Densho Digital Archive
Densho Visual History Collection
Title: Peter Irons Interview II
Narrator: Peter Irons
Interviewers: Alice Ito (primary), Lorraine Bannai (secondary)
Location: Seattle, Washington
Date: October 27, 2000
Densho ID: denshovh-ipeter-02-0024

<Begin Segment 24>

PI: This whole process took more than five years. And I don't think any of us anticipated at the very beginning how long it would take, how many people would be involved, how much work there was, and how much a, of an impact it would have on our own lives. A number of the lawyers, I remember Don Tamaki saying, "Years from now we'll think back on this and think, "We're never going to have another case like this." Regardless of what you do in your career, whether as a lawyer or something else, you're never going to have another experience like this." It's tremendous bonding not only of the legal teams, but the whole Japanese American community and outside it.

As for the long-term impact -- now that it's almost fifteen years since the last decision in the case, just to return once more to that time -- after the Ninth Circuit Court of Appeals ruled in our favor in Gordon's case, and produced an opinion much like Judge Patel's opinion in the Korematsu case, complete vindication, we still were lacking one thing. And we talked about this from the very beginning. Should we try to get into the Supreme Court? Should we try to have that court make a final statement on these cases, hopefully to reverse them, itself by the Supreme Court? And we did spend a good deal of time and had some meetings trying to decide on a strategy to do this. And we, we talked to and corresponded with a lot of constitutional law experts, and finally concluded that it was more risky than, the risks outweighed the potential benefits. There was some thought, since we could not appeal to the Supreme Court ourselves -- only the government could do that, and they gave up after the Ninth Circuit decision in 1986 -- whether we could ask the Court in a sort of extraordinary petition, hopefully one that would be signed by a lot of eminent law professors, to, on its own initiative, reverse the decisions or at least to ratify the decisions of the lower courts. And we finally decided that the risk of the Court simply dismissing that and the publicity that that would generate, people might think, well we had failed. So we decided not to do that. In retrospect, I think that was the correct decision because it was so unpredictable. But now, the redress movement succeeded in the sense that Congress passed the Redress Bill. The President signed the national apology. The redress checks were sent to the survivors of the internment camps. The fund was set up to carry on education about the internment, the Civil Liberties Education Fund or whatever it was called.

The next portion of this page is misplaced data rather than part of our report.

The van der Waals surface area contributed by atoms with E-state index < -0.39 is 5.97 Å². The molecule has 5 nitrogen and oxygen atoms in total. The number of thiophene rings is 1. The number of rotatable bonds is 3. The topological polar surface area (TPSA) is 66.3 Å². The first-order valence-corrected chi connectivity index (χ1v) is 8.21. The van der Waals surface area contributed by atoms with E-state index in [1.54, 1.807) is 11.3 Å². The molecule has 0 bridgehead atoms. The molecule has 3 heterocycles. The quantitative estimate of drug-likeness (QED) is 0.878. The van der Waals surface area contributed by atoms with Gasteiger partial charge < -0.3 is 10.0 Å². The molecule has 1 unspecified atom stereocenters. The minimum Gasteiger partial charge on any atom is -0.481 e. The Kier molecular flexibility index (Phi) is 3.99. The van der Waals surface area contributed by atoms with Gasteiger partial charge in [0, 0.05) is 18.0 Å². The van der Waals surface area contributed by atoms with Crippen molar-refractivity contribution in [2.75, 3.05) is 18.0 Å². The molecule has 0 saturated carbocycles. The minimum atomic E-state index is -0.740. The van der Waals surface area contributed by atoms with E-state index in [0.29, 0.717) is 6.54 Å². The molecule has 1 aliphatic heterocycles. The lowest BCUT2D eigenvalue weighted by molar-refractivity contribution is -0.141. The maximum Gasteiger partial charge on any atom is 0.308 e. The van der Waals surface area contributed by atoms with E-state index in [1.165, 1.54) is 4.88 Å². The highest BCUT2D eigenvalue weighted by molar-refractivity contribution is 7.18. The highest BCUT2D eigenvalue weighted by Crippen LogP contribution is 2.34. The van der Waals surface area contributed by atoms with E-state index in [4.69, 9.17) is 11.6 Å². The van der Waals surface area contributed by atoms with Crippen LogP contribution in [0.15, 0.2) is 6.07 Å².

<End Segment 24> - Copyright © 2000 Densho. All Rights Reserved.